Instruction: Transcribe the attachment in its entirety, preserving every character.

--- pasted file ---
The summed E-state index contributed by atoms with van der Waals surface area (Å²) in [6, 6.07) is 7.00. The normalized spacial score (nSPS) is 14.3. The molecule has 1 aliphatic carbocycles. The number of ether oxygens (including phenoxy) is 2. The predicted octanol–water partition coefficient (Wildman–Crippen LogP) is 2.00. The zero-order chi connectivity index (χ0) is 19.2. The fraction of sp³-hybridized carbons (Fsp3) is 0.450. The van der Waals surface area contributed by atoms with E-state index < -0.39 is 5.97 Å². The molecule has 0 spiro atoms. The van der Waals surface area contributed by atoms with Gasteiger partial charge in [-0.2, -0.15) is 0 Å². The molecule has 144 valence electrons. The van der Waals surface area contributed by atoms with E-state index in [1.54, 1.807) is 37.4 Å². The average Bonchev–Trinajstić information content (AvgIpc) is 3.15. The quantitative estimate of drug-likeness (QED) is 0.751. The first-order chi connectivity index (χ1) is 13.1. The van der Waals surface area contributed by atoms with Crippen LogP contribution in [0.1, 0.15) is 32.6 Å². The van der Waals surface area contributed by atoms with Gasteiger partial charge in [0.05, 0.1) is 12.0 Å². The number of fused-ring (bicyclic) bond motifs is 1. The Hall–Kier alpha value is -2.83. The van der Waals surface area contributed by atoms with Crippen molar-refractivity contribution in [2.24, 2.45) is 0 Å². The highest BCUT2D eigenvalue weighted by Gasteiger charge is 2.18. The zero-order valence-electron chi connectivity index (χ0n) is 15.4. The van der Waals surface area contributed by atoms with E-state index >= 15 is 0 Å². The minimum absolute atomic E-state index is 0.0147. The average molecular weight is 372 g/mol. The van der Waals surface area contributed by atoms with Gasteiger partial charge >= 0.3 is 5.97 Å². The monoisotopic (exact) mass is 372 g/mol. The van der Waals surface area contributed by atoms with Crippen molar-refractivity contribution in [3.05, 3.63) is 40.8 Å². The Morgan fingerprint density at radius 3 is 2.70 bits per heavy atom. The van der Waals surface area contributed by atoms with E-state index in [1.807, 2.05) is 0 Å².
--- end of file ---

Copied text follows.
The summed E-state index contributed by atoms with van der Waals surface area (Å²) in [6, 6.07) is 7.00. The normalized spacial score (nSPS) is 14.3. The molecule has 1 aliphatic carbocycles. The number of ether oxygens (including phenoxy) is 2. The predicted octanol–water partition coefficient (Wildman–Crippen LogP) is 2.00. The zero-order chi connectivity index (χ0) is 19.2. The fraction of sp³-hybridized carbons (Fsp3) is 0.450. The van der Waals surface area contributed by atoms with E-state index < -0.39 is 5.97 Å². The molecule has 0 spiro atoms. The van der Waals surface area contributed by atoms with Gasteiger partial charge in [-0.2, -0.15) is 0 Å². The molecule has 144 valence electrons. The van der Waals surface area contributed by atoms with E-state index in [1.54, 1.807) is 37.4 Å². The average Bonchev–Trinajstić information content (AvgIpc) is 3.15. The quantitative estimate of drug-likeness (QED) is 0.751. The first-order chi connectivity index (χ1) is 13.1. The van der Waals surface area contributed by atoms with Crippen LogP contribution in [0.1, 0.15) is 32.6 Å². The van der Waals surface area contributed by atoms with Gasteiger partial charge in [0.05, 0.1) is 12.0 Å². The number of fused-ring (bicyclic) bond motifs is 1. The Hall–Kier alpha value is -2.83. The van der Waals surface area contributed by atoms with Crippen molar-refractivity contribution in [2.24, 2.45) is 0 Å². The highest BCUT2D eigenvalue weighted by Gasteiger charge is 2.18. The zero-order valence-electron chi connectivity index (χ0n) is 15.4. The van der Waals surface area contributed by atoms with E-state index >= 15 is 0 Å². The minimum absolute atomic E-state index is 0.0147. The average molecular weight is 372 g/mol. The van der Waals surface area contributed by atoms with Gasteiger partial charge >= 0.3 is 5.97 Å². The monoisotopic (exact) mass is 372 g/mol. The van der Waals surface area contributed by atoms with Crippen molar-refractivity contribution in [3.05, 3.63) is 40.8 Å². The Morgan fingerprint density at radius 3 is 2.70 bits per heavy atom. The van der Waals surface area contributed by atoms with E-state index in [1.807, 2.05) is 0 Å².